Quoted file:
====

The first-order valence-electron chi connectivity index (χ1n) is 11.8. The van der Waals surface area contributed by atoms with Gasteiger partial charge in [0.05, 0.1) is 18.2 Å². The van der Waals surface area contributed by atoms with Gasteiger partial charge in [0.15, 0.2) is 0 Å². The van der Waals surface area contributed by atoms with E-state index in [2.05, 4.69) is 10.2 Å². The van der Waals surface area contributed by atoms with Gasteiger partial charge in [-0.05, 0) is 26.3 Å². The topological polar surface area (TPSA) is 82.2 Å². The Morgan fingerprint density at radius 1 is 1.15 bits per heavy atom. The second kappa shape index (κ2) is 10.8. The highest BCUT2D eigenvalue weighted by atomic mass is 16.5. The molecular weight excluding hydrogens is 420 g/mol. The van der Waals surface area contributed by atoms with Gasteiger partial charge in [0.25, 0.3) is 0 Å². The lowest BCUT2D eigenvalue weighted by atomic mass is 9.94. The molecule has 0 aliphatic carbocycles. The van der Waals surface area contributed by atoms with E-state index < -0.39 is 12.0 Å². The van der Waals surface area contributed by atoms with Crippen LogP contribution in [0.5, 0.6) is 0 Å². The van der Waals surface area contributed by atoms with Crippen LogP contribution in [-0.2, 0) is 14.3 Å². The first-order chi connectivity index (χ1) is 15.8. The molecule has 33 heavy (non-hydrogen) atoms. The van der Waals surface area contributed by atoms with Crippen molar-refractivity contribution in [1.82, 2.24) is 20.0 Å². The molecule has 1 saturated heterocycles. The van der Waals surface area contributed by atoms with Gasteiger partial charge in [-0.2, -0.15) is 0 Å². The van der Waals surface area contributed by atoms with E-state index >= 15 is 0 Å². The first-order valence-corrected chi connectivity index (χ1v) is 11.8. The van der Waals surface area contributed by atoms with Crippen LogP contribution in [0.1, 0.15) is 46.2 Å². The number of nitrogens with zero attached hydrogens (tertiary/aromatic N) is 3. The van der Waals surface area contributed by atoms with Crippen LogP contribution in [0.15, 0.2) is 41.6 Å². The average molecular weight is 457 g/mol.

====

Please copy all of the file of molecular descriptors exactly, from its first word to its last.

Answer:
The first-order valence-electron chi connectivity index (χ1n) is 11.8. The van der Waals surface area contributed by atoms with Gasteiger partial charge in [0.05, 0.1) is 18.2 Å². The van der Waals surface area contributed by atoms with Gasteiger partial charge in [0.15, 0.2) is 0 Å². The van der Waals surface area contributed by atoms with E-state index in [2.05, 4.69) is 10.2 Å². The van der Waals surface area contributed by atoms with Gasteiger partial charge in [-0.05, 0) is 26.3 Å². The topological polar surface area (TPSA) is 82.2 Å². The Morgan fingerprint density at radius 1 is 1.15 bits per heavy atom. The second kappa shape index (κ2) is 10.8. The highest BCUT2D eigenvalue weighted by atomic mass is 16.5. The molecular weight excluding hydrogens is 420 g/mol. The van der Waals surface area contributed by atoms with Gasteiger partial charge in [0.25, 0.3) is 0 Å². The lowest BCUT2D eigenvalue weighted by atomic mass is 9.94. The molecule has 0 aliphatic carbocycles. The van der Waals surface area contributed by atoms with E-state index < -0.39 is 12.0 Å². The van der Waals surface area contributed by atoms with Crippen LogP contribution in [0.5, 0.6) is 0 Å². The van der Waals surface area contributed by atoms with Crippen LogP contribution in [-0.2, 0) is 14.3 Å². The first-order chi connectivity index (χ1) is 15.8. The molecule has 33 heavy (non-hydrogen) atoms. The van der Waals surface area contributed by atoms with Crippen molar-refractivity contribution in [1.82, 2.24) is 20.0 Å². The molecule has 1 saturated heterocycles. The van der Waals surface area contributed by atoms with Gasteiger partial charge in [-0.2, -0.15) is 0 Å². The van der Waals surface area contributed by atoms with E-state index >= 15 is 0 Å². The first-order valence-corrected chi connectivity index (χ1v) is 11.8. The van der Waals surface area contributed by atoms with Crippen LogP contribution in [0.1, 0.15) is 46.2 Å². The number of nitrogens with zero attached hydrogens (tertiary/aromatic N) is 3. The van der Waals surface area contributed by atoms with Crippen LogP contribution in [0.15, 0.2) is 41.6 Å². The average molecular weight is 457 g/mol.